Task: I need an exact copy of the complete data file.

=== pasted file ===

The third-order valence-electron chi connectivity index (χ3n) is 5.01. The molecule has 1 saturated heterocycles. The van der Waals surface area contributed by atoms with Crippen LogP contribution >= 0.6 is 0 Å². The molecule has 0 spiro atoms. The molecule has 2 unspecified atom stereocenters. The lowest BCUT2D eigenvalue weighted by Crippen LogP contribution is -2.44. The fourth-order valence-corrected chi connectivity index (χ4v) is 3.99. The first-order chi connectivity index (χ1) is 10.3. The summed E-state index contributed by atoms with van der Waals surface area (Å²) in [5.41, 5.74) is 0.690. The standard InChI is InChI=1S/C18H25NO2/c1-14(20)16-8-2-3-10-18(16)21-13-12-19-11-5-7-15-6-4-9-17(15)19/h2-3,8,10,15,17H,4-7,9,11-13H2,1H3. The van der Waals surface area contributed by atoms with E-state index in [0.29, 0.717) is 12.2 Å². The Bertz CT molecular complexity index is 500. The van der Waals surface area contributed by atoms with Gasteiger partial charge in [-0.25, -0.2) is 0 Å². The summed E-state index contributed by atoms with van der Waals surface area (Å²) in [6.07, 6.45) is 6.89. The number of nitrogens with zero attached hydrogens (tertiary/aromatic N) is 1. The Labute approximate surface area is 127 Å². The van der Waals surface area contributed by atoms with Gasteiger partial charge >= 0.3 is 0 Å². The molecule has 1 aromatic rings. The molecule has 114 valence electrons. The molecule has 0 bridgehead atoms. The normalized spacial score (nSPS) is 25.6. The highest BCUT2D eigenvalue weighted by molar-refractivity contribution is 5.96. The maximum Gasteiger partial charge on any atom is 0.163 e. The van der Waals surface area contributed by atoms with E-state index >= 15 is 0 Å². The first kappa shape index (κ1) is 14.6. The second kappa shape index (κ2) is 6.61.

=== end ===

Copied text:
The third-order valence-electron chi connectivity index (χ3n) is 5.01. The molecule has 1 saturated heterocycles. The van der Waals surface area contributed by atoms with Crippen LogP contribution >= 0.6 is 0 Å². The molecule has 0 spiro atoms. The molecule has 2 unspecified atom stereocenters. The lowest BCUT2D eigenvalue weighted by Crippen LogP contribution is -2.44. The fourth-order valence-corrected chi connectivity index (χ4v) is 3.99. The first-order chi connectivity index (χ1) is 10.3. The summed E-state index contributed by atoms with van der Waals surface area (Å²) in [5.41, 5.74) is 0.690. The standard InChI is InChI=1S/C18H25NO2/c1-14(20)16-8-2-3-10-18(16)21-13-12-19-11-5-7-15-6-4-9-17(15)19/h2-3,8,10,15,17H,4-7,9,11-13H2,1H3. The van der Waals surface area contributed by atoms with E-state index in [0.29, 0.717) is 12.2 Å². The Bertz CT molecular complexity index is 500. The van der Waals surface area contributed by atoms with Gasteiger partial charge in [-0.25, -0.2) is 0 Å². The summed E-state index contributed by atoms with van der Waals surface area (Å²) in [6.07, 6.45) is 6.89. The number of nitrogens with zero attached hydrogens (tertiary/aromatic N) is 1. The Labute approximate surface area is 127 Å². The van der Waals surface area contributed by atoms with Gasteiger partial charge >= 0.3 is 0 Å². The molecule has 1 aromatic rings. The molecule has 114 valence electrons. The molecule has 0 bridgehead atoms. The normalized spacial score (nSPS) is 25.6. The highest BCUT2D eigenvalue weighted by molar-refractivity contribution is 5.96. The maximum Gasteiger partial charge on any atom is 0.163 e. The van der Waals surface area contributed by atoms with E-state index >= 15 is 0 Å². The first kappa shape index (κ1) is 14.6. The second kappa shape index (κ2) is 6.61.